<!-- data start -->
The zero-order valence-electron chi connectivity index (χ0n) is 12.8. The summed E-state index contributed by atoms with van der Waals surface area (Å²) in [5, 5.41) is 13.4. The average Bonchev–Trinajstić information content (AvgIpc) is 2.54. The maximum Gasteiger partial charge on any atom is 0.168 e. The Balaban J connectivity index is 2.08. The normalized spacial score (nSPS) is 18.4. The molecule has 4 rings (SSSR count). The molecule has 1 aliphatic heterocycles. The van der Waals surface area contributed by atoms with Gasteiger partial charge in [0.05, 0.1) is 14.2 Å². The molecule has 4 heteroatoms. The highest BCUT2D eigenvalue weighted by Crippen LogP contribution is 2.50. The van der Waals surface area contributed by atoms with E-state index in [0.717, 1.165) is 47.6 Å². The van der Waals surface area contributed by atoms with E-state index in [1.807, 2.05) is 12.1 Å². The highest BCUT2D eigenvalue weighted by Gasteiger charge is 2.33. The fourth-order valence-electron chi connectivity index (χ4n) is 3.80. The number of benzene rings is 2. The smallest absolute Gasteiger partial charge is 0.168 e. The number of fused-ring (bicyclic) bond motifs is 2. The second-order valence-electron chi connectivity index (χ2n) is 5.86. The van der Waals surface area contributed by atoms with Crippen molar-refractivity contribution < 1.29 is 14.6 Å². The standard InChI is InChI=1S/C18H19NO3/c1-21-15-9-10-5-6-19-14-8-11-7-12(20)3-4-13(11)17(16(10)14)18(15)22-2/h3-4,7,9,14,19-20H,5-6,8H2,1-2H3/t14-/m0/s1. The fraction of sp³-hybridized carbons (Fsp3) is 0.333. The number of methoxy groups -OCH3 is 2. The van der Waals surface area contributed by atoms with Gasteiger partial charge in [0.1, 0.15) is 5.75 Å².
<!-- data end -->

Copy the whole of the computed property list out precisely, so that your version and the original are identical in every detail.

The zero-order valence-electron chi connectivity index (χ0n) is 12.8. The summed E-state index contributed by atoms with van der Waals surface area (Å²) in [5, 5.41) is 13.4. The average Bonchev–Trinajstić information content (AvgIpc) is 2.54. The maximum Gasteiger partial charge on any atom is 0.168 e. The Balaban J connectivity index is 2.08. The normalized spacial score (nSPS) is 18.4. The molecule has 4 rings (SSSR count). The molecule has 1 aliphatic heterocycles. The van der Waals surface area contributed by atoms with Gasteiger partial charge in [0.05, 0.1) is 14.2 Å². The molecule has 4 heteroatoms. The highest BCUT2D eigenvalue weighted by Crippen LogP contribution is 2.50. The van der Waals surface area contributed by atoms with E-state index in [0.717, 1.165) is 47.6 Å². The van der Waals surface area contributed by atoms with E-state index in [1.807, 2.05) is 12.1 Å². The highest BCUT2D eigenvalue weighted by Gasteiger charge is 2.33. The fourth-order valence-electron chi connectivity index (χ4n) is 3.80. The number of benzene rings is 2. The smallest absolute Gasteiger partial charge is 0.168 e. The number of fused-ring (bicyclic) bond motifs is 2. The second-order valence-electron chi connectivity index (χ2n) is 5.86. The van der Waals surface area contributed by atoms with Crippen molar-refractivity contribution < 1.29 is 14.6 Å². The standard InChI is InChI=1S/C18H19NO3/c1-21-15-9-10-5-6-19-14-8-11-7-12(20)3-4-13(11)17(16(10)14)18(15)22-2/h3-4,7,9,14,19-20H,5-6,8H2,1-2H3/t14-/m0/s1. The fraction of sp³-hybridized carbons (Fsp3) is 0.333. The number of methoxy groups -OCH3 is 2. The van der Waals surface area contributed by atoms with Gasteiger partial charge in [0.1, 0.15) is 5.75 Å².